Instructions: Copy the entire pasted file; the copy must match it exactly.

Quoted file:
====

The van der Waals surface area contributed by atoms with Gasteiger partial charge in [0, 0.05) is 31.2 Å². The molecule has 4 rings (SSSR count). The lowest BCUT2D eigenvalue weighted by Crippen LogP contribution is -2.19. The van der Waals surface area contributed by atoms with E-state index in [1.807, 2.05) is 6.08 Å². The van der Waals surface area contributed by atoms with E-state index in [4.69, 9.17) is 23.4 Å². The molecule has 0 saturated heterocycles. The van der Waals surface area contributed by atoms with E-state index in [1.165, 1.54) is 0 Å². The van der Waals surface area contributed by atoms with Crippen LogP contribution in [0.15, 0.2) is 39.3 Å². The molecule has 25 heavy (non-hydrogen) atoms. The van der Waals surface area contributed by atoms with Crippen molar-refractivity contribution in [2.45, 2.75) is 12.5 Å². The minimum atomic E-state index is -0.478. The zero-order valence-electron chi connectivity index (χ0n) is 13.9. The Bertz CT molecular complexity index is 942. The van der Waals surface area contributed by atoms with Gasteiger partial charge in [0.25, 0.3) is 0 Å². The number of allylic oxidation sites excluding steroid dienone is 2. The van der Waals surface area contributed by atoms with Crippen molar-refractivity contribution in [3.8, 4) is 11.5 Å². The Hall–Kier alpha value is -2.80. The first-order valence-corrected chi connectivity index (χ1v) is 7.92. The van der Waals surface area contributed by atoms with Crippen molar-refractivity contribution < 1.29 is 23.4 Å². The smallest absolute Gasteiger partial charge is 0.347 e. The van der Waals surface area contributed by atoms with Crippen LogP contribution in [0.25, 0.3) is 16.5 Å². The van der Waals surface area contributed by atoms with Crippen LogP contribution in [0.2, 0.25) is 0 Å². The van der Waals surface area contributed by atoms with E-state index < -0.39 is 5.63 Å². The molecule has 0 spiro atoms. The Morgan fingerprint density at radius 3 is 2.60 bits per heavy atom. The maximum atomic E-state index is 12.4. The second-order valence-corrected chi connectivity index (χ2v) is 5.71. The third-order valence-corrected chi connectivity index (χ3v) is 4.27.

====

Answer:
The van der Waals surface area contributed by atoms with Gasteiger partial charge in [0, 0.05) is 31.2 Å². The molecule has 4 rings (SSSR count). The lowest BCUT2D eigenvalue weighted by Crippen LogP contribution is -2.19. The van der Waals surface area contributed by atoms with E-state index in [1.807, 2.05) is 6.08 Å². The van der Waals surface area contributed by atoms with E-state index in [4.69, 9.17) is 23.4 Å². The molecule has 0 saturated heterocycles. The van der Waals surface area contributed by atoms with E-state index in [1.165, 1.54) is 0 Å². The van der Waals surface area contributed by atoms with Crippen LogP contribution in [0.15, 0.2) is 39.3 Å². The molecule has 25 heavy (non-hydrogen) atoms. The van der Waals surface area contributed by atoms with Crippen molar-refractivity contribution in [2.45, 2.75) is 12.5 Å². The minimum atomic E-state index is -0.478. The zero-order valence-electron chi connectivity index (χ0n) is 13.9. The Bertz CT molecular complexity index is 942. The van der Waals surface area contributed by atoms with Gasteiger partial charge in [0.25, 0.3) is 0 Å². The number of allylic oxidation sites excluding steroid dienone is 2. The van der Waals surface area contributed by atoms with Crippen molar-refractivity contribution in [3.8, 4) is 11.5 Å². The Hall–Kier alpha value is -2.80. The first-order valence-corrected chi connectivity index (χ1v) is 7.92. The van der Waals surface area contributed by atoms with Crippen molar-refractivity contribution < 1.29 is 23.4 Å². The smallest absolute Gasteiger partial charge is 0.347 e. The van der Waals surface area contributed by atoms with Crippen LogP contribution in [0.25, 0.3) is 16.5 Å². The van der Waals surface area contributed by atoms with Crippen LogP contribution in [0.2, 0.25) is 0 Å². The van der Waals surface area contributed by atoms with E-state index < -0.39 is 5.63 Å². The molecule has 0 spiro atoms. The Morgan fingerprint density at radius 3 is 2.60 bits per heavy atom. The maximum atomic E-state index is 12.4. The second-order valence-corrected chi connectivity index (χ2v) is 5.71. The third-order valence-corrected chi connectivity index (χ3v) is 4.27.